The Special Review Committee investigating the First Responder Network Authority issued its initial report, finding that FirstNet board members broke no laws and have complied with statutory requirements for development of the nationwide public safety broadband network (NPSBN). Nonetheless, the board chairman acknowledged FirstNet could stand to improve its processes.
The committee was set up to address allegations leveled by Sheriff Paul Fitzgerald, a FirstNet board member, during an April 23 board meeting. The review committee was subsequently set up with Fitzgerald's fellow board member Wellington Webb as head.
The initial report examined the board's openness and transparency, access to information and NPSBN network planning.
Fitzgerald had contended that the board's briefings prior to public meetings and bi-weekly calls were not conducted in a transparent manner and that decisions were made privately at these meetings rather than in public session. The committee concluded that the meetings were informational in nature and "did not constitute decision making, voting or otherwise narrow options in such a manner so as to preclude issues that would appropriately be considered by the board in public session."
The sheriff also stated that he had been left out of personnel-related decisions. Despite repeated requests to Acting General Manager Craig Farrill and CFO Randy Lyon, "I was never provided with our consultants' rates, statements/scope of work, contract information, qualifications in public safety, or information about the 'objective' qualifications against which they were hired," he said.
The review committee acknowledged that certain board members, such as Farrill, had unequal access to financial information because they were also acting in managerial capacities until staff members could be hired.
Another of Fitzgerald's assertions concerned the "Company Start Up Planning Document" that was circulated in late 2012. Some observers felt this document constituted an actual network plan, and Fitzgerald said the document reflected such an advanced state of development that meaningful state stakeholder impact on FirstNet's operations was effectively precluded.
The document was "the result of brainstorming" and was not a network plan, the committee said. "FirstNet's consultation process for public-safety stakeholders is extensive and ongoing," it added.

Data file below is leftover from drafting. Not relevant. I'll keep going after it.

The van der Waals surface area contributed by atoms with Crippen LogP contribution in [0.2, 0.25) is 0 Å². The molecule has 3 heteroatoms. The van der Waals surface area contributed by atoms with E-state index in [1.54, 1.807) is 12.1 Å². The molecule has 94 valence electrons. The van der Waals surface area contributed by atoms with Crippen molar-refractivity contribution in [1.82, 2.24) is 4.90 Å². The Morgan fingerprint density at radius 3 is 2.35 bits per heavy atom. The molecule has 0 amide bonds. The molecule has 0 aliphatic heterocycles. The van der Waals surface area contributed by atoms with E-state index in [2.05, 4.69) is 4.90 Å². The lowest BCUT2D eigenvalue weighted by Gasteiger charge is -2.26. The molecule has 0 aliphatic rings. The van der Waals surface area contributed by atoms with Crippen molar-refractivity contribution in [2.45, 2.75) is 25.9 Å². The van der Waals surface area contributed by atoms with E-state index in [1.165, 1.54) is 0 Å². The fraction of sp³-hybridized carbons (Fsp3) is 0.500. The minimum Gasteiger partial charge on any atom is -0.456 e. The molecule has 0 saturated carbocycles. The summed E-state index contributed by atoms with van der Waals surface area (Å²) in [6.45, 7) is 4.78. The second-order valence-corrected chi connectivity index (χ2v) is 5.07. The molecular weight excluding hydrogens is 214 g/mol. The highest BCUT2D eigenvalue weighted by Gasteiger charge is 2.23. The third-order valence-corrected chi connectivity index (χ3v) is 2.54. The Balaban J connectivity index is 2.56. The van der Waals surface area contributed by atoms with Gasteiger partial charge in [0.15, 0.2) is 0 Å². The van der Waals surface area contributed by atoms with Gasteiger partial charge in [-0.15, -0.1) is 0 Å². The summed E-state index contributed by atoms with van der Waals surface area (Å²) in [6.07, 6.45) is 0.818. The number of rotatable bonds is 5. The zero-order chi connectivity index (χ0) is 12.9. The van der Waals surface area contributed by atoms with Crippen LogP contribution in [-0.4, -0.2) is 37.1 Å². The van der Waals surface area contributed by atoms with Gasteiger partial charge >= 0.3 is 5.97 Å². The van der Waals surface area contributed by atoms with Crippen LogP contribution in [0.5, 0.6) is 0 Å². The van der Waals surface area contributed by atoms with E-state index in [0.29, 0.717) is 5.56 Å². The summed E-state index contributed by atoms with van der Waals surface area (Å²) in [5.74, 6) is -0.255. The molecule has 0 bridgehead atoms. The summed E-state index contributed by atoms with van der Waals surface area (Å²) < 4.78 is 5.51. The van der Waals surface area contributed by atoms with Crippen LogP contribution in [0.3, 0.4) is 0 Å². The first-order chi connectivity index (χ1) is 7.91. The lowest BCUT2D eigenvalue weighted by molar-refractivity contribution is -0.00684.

Fitzgerald said he was encouraged by the report, though he was initially concerned by its focus on "legality vs. illegality." The sheriff noted his April 23 motion did not assert laws were broken "but instead called out that some of our processes and procedures should be improved upon and that we were not operating at the best-practice levels that I hoped we would."
"It's one thing to meet the statutory requirements, but it's another thing to basically have a highly effective board and have it do its job well," said FirstNet Chairman Sam Ginn. "There will come a time when we will review our processes and hopefully improve them and as a result do a better job."
Webb said the Special Review Committee would decline to issue recommendations until it produces its second report, on procurement and ethics, in coming months. However, Fitzgerald curiously indicated that the report he saw provided recommendations regarding revisiting meeting openness, involving the Public Safety Advisory Committee (PSAC) and ensuring equal access to documents and financial information for all board members.
A FirstNet spokeswoman reiterated to FierceBroadbandWireless that there were no recommendations in this first report. "The Special Review Committee will develop recommendations for the full board once the full review is completed," she said.
- see this FirstNet committee report (PDF) and this FirstNet resolution (PDF)
- see this Multichannel News article
- see this Urgent Communications article
- see this MissionCritical Communications article
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